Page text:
If such is the case, re-caulking the bathtub is a great place to begin. It's also easy.

First, remove the old caulk, which can be done in a number of ways. One technique is to trim it first, top and bottom, with a utility knife and to then scrape or pry it out. Other options include heating it first, with a hair dryer or heat gun, to soften the caulk or using a specially formulated chemical caulk softener.

Once the old caulk in removed, a thorough cleaning and disinfecting is a must. We recommend using one part liquid chlorine bleach in three parts warm water with a dash or two of powdered laundry detergent added. (Be sure the detergent is "ammonia free" to avoid creating dangerous fumes.) Mix thoroughly, place in a spray bottle and (wearing gloves, eye protection and with good ventilation) give seams a good scrub with an old toothbrush.

Then, rinse well and let dry completely. A hair dryer or heat gun helps remove all residual moisture. A final wipe-down with denatured alcohol is also recommended.

New "tub and tile masking tape" will help you to achieve a smooth, professional-looking caulk joint. There are three layers in this new tape and three easy steps.

First, cut the tape to length for each wall to be caulked. Second, peel off the top "protective layer" revealing a strip of yellow tape with a wider backing underneath. One edge is 1/8-inch wider, while the other side is 1/4 inch. Finally, after deciding which size bead you want, you just place that side of the tape (1/8 inch or 1/4 inch) both above and below the open seam, smooth it down and peel the backing away, leaving two perfectly straight, evenly spaced, "edging" guides.

Then, simply lay in a bead of caulk, smooth it out with a wet finger and peel away the tape before the caulk dries. You'll have a fresh "new look" tub seam (with crisp, clean edges) that any pro would be proud to claim.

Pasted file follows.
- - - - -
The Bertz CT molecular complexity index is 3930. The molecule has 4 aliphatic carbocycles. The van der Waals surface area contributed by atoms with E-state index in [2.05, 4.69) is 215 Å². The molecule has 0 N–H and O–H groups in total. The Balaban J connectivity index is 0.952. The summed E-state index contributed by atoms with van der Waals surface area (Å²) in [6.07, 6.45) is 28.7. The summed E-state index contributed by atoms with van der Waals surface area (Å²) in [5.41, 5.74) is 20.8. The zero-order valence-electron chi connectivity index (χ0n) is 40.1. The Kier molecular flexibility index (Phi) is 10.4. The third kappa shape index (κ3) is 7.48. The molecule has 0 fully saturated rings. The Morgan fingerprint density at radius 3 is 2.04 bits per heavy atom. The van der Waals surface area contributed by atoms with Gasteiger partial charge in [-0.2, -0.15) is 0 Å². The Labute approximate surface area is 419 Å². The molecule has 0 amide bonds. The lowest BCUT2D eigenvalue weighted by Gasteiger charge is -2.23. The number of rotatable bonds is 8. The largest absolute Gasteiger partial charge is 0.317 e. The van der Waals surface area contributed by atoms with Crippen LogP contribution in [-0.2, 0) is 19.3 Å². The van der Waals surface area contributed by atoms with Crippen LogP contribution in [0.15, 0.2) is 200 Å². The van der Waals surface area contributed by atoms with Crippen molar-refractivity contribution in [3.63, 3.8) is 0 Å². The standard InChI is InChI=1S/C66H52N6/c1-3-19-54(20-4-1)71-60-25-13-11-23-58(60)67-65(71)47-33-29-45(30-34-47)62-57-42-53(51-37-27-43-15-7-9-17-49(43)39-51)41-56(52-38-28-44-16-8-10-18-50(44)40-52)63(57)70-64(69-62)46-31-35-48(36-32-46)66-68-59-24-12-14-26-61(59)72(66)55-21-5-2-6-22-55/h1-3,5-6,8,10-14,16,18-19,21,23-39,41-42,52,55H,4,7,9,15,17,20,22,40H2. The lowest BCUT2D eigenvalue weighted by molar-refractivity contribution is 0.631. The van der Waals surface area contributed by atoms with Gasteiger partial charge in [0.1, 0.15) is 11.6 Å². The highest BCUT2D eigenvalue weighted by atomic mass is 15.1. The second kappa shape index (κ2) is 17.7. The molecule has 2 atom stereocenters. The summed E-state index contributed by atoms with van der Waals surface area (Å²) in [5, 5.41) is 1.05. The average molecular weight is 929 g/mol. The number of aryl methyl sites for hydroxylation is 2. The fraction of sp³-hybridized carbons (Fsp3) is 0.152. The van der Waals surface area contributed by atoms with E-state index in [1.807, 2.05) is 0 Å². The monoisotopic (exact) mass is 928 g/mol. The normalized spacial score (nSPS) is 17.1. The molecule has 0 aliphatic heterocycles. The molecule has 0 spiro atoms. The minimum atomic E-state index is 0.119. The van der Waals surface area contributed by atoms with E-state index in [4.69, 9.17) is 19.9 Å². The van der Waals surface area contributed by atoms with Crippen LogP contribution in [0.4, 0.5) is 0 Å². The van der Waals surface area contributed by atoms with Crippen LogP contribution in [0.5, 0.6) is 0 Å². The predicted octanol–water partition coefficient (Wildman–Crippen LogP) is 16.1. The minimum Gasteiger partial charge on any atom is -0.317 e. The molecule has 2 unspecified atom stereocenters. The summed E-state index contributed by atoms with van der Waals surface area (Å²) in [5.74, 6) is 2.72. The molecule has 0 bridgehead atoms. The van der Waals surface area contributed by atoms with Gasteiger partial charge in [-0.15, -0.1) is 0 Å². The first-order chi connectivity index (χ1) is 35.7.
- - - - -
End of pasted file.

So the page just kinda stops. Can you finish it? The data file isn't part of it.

The Latest on Storage

Shelving Storage is the one thing in most American homes that... as the song says... "there's just too little of." Not enough closet space, not enough shelf space. Simply nowhere to put anything. There are companies that are making millions selling storage systems in every size, shape and form that can help you make the most out of every inch of available space. We often have mentioned closet systems in our articles and how they can substantially increase the amount of "usable" storage space at your place. But we haven't spent enough time in the garage or garden. These locations also are very important.

Every time we've moved into a new home, we've followed the same setup routine. The first order of business always has been to organize the garage for maximum storage... installing shelving and a workbench. Once the garage has been organized, moving into the rest of the house is a breeze.

In the past we built our shelves and workbench ourselves. We fired up the pickup and made a trip to the local lumberyard where we got the needed plywood, 2x4's, brackets, braces and screws. At this point we were able to begin personalizing every available inch of our new garage. Unfortunately, we have recently discovered that built-in plywood shelving isn't always the most practical alternative. Yes, it is inexpensive and sturdy and it can be fabricated to exactly fit our personal needs, but once it's in, it's kind of permanent, and changing the configuration can get complicated.